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Innovative research germinating on UCalgary green roof

Researchers ponder the future of large-scale living roof systems

MA student Kerry Ross, a lead coordinator in UCalgary’s Green Roof initiative, is studying what impact green roofs have on storm water management and urban climates.

May 13, 2015

Today, all you’re likely to find on the roof of Earth Sciences are two 600 sq. ft. patches of crispy-brown sedums, perennial leftovers from last summer, but the season for green roofs is just warming up.

It was on this flat roof where we recently found Kerry Ross, a lead coordinator in UCalgary’s Green Roof initiative who is taking her MA in geography with an energy and environment specialization. Stooping down, she examines the resilient little succulents that have survived the winter, existing on a thin layer of growing medium with low organic content, growing in a little square plastic module. One of the first accredited green roof professionals in Canada, and a key player behind the green roof at City Hall as well as another at the University Research Park, Ross explains why we should welcome the day when weed-whackers do appear on our rooftops:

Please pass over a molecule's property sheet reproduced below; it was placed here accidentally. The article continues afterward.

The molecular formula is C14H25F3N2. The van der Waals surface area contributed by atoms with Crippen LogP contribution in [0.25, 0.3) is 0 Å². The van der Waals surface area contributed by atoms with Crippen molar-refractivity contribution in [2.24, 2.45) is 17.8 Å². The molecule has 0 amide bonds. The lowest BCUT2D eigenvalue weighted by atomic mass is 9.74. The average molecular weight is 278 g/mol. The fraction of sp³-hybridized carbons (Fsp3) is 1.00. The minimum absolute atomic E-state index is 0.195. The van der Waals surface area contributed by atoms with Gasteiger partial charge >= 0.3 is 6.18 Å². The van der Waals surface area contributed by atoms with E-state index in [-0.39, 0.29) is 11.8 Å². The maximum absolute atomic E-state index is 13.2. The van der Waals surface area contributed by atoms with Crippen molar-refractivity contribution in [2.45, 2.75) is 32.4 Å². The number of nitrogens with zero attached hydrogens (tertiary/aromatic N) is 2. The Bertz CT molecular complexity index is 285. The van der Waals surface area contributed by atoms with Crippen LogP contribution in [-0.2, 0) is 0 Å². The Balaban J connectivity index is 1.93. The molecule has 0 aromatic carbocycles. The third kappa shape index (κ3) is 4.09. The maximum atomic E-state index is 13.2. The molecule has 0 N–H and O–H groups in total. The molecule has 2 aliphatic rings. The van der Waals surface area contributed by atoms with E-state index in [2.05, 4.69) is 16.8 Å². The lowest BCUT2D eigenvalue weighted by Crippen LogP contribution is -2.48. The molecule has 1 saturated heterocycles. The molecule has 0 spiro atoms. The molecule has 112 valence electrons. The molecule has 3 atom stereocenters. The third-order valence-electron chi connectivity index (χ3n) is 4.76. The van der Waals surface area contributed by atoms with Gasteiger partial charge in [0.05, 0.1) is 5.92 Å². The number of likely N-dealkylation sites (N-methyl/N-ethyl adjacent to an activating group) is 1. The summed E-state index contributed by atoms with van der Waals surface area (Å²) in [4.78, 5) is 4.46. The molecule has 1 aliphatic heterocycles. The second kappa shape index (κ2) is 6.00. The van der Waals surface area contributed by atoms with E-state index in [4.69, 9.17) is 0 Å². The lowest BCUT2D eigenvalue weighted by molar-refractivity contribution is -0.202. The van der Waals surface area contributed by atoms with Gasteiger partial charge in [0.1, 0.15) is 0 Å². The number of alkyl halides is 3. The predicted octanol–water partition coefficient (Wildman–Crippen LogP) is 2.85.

• As vegetated cover, green roofs eat CO2 and produce oxygen, cleaning the air.
  • Biodiverse roofs, whether they are homes to herb gardens, aviaries or goats, act as natural insulators and save energy through significant summer cooling benefits and provide some winter heating reduction, particularly for older buildings.
  • They reduce quantity and improve quality of storm water run-off.
  • They also improve air quality that translates to savings in the form of reduced health-care costs and emergency room visits.
  • Green roofs last twice as long as conventional ones.
  • They also decrease noise levels by up to 50 decibels.
  • And, they enable urbanites to experience nature.

Under Geography professor Geoff Hay, Ross and several other graduate students are contributing research to the Tri-City NSERC Strategic Project that’s investigating the impact green roofs have on storm water management and urban climates. Earth Science’s rooftop garden is wired with all sorts of instrumentation to provide information on temperature, humidity, wind speed and direction, sunlight and other parameters accessible online from roof data loggers.

The other university team members — from the U of T, Western and St. Mary’s — have planted exactly the same plants and are looking to better understand the type of vegetation best suited to our climate. The galvanizing question is: what would be the long-term environmental effects if we were to expand a green-roof strategy to an entire campus or a city? Other projects in the works include the installation of a green roof living lab on the new engineering building and on Calgary’s Municipal Building.

As for now, Ross is taking it one roof at a time, dreaming of green-roof domination.